Empires and Dance

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Empires and Dance
Studio album by Simple Minds
Released 12 September 1980
Recorded 1980
Genre Post-punk, new wave, synthpop
Length 45:33
Label Arista
Producer John Leckie
Simple Minds chronology
Real to Real Cacophony
(1979)
Empires and Dance
(1980)
Sons and Fascination/Sister Feelings Call
(1981)
Singles from Empires and Dance
  1. "I Travel"
    Released: 1980
  2. "Celebrate"
    Released: 1981

Empires and Dance is the third studio album by Scottish new wave band Simple Minds. It was recorded in Wales, on the Rolling Stones mobile, and released on 12 September 1980,[1] through record label Arista.

Release[edit]

Empires and Dance charted poorly, peaking at only number 41 in the UK Albums Chart.[2] According to the Allmusic review of the album, this is primarily because the record company Arista only released a small number of copies at a time before each batch sold out. This had the effect of limited availability for fans.

The opening track "I Travel" was released as a single in 1980, but failed to chart. "Celebrate" was chosen as the second single due to popularity amongst fans. However, it was only released after Simple Minds had left the label. As a result the single sold very poorly, and the picture sleeve 7" is amongst the hardest of the band's singles to find.

Following the release of this album, Simple Minds transferred to Virgin Records, where they met with much greater commercial success. Arista tried to capitalize on this success by re-releasing "I Travel" as a single in 1982, along with a compilation "Celebration". In 1983, Virgin rereleased "I Travel" on 12", to coincide with the acquisition of the band's Arista catalogue. Both times, it still failed to chart.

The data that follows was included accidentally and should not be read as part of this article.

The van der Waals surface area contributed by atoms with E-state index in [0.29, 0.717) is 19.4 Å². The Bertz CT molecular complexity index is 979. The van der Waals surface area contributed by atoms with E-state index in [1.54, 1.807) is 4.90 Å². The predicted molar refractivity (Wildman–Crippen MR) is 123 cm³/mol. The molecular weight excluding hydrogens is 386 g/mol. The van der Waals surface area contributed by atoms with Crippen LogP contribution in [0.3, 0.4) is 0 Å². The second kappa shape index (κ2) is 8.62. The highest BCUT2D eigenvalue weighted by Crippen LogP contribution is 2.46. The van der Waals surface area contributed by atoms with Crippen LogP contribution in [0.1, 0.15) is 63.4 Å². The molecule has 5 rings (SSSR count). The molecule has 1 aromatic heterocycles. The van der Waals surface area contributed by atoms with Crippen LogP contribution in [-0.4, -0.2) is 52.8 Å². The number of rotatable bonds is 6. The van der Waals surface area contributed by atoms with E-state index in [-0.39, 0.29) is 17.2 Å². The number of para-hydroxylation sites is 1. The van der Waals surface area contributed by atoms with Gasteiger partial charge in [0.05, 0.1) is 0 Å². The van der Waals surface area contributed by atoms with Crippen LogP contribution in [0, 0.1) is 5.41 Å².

Critical reception[edit]

Professional ratings
Review scores
Source Rating
AllMusic 4/5 stars[3]
NME very favourable[4]
Pitchfork 8.1/10[5]
Martin C. Strong 8/10[6]

Empires and Dance has been generally well-received critically.

NME called it as "a weird, agitating record".[4] AllMusic described the album as a "post-punk dance classic".[3]

Legacy[edit]

The album cover's typeface was emulated for the cover of the Manic Street Preachers' third album The Holy Bible. 20 years later, Empires and Dance would be cited as a key influence on Futurology, the Manics' 12th album and their most critically acclaimed for years: it remains one of singer and guitarist James Dean Bradfield's favourite records.[7]

Track listing[edit]

All lyrics written by Jim Kerr, all music composed by Simple Minds.

Side A
No. Title Length
1. "I Travel"   4:00
2. "Today I Died Again"   4:36
3. "Celebrate"   5:03
4. "This Fear of Gods"   7:03
Side B
No. Title Length
1. "Capital City"   6:15
2. "Constantinople Line"   4:43
3. "Twist/Run/Repulsion"   4:31
4. "Thirty Frames a Second"   5:02
5. "Kant-Kino"   1:52
6. "Room"   2:28

Personnel[edit]

References[edit]

  1. ^ "Record News". NME (London, England: IPC Media): 5. 30 August 1980. 
  2. ^ "SIMPLE MINDS – Artist – Official Charts". Official Charts Company. 
  3. ^ a b Kellman, Andy. "Empires and Dance – Simple Minds : Songs, Reviews, Credits, Awards : AllMusic". AllMusic. Retrieved 9 February 2013. 
  4. ^ a b Morley, Paul (13 September 1980). "Awe and Terror from the Inner Minds". NME. Retrieved 9 February 2013. 
  5. ^ Tangari, Joe. "Simple Minds: Reel to Real Cacophony / Empires and Dance | Album Reviews | Pitchfork". Pitchfork. Retrieved 9 February 2013. 
  6. ^ The Essential Rock Discography – Volume 1: 970. 2006. 
  7. ^ Price, Simon. "A Masterpiece: Simon Price On Manic Street Preachers' Futurology". The Quietus. Retrieved 15 July 2014. 

External links[edit]